As to selecting reeds and keeping the best ones, a while back I read an article about a teacher who would have the student start out the lesson on their best reed, then take it away, so the student was playing on their second-best, then take that one away, till the student was playing on their least-good reed. The lesson was to learn how to play beautifully on imperfect reeds, because all reeds are imperfect, and that one you think is great will be terrible the day of the juried recital. Well, everyone is free to draw their own conclusions from any source, but this made a lot of sense to me, and now I just play and practice on the one that's on top. I do adjust a significant fraction of my reeds, but once they're how I like them then I just play the next one that comes to hand.

That's just me, each of us has to do the right thing for him/her. But I have been working the last few years on accepting and working with imperfection (in a lot of different things) rather than always trying for perfection. Reeds are just a small piece of it.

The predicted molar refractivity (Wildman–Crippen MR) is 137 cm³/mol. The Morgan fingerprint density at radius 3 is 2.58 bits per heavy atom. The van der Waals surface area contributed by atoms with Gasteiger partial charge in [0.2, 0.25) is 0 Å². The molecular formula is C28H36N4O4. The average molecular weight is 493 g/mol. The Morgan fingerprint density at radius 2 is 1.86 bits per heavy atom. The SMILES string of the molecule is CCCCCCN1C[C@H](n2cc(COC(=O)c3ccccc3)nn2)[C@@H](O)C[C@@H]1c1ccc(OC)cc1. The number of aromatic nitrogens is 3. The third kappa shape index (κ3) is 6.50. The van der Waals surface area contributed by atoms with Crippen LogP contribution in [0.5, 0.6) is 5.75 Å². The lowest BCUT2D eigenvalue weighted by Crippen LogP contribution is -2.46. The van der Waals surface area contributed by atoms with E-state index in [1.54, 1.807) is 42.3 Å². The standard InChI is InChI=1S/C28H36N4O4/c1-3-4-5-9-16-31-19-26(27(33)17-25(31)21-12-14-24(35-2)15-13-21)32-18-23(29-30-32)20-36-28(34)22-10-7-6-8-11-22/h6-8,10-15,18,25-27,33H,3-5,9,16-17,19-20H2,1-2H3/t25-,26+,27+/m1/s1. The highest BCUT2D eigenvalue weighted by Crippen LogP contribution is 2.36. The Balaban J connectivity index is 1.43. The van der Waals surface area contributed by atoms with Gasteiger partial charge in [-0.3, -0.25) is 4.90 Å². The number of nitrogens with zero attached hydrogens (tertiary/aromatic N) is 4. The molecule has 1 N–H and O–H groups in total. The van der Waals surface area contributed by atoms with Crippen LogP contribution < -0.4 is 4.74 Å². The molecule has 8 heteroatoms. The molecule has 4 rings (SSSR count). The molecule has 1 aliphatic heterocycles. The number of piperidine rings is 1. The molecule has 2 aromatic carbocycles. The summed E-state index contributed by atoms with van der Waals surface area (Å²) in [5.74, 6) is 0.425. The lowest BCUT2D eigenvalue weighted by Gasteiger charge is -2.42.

Wow! Philosophy and practicality in one post! I really like the idea of playing each reed. As I age, I have found that all reeds play pretty much the same way - I think I threw a new one away a couple months ago, but for the last several years I have just taken reeds out of the box, adjusted them slightly to balance, and put them in the rotation.

The point about playing on imperfect reeds - yes! You have to learn to get your sound on ANY (well, almost any) reed. In other words, once you have found the right brand and strength for you and your mouthpiece, just play what's there, and make your music. Many decades ago I used to save the "best reed" for the concert or gig, but I found that too many times what is best in the practice room is not best on stage - maybe it's just the day, the humidity, the resonance of the environment, the level of adrenaline in my blood, whatever - so I just ended up choosing a reed that works, at the moment I need it.

I try to rotate through 6 or 8 reeds in my case in order, so each reed only gets played twice or 3 times a week, and it seems to work. Once a reed dies, out it goes; some reeds last way longer than others, and I have yet after 50+ years to learn why. At this point, I won't spend any more energy trying to understand, and just appreciate each reed for what it is :)

Thanks for a nice thread, turf3!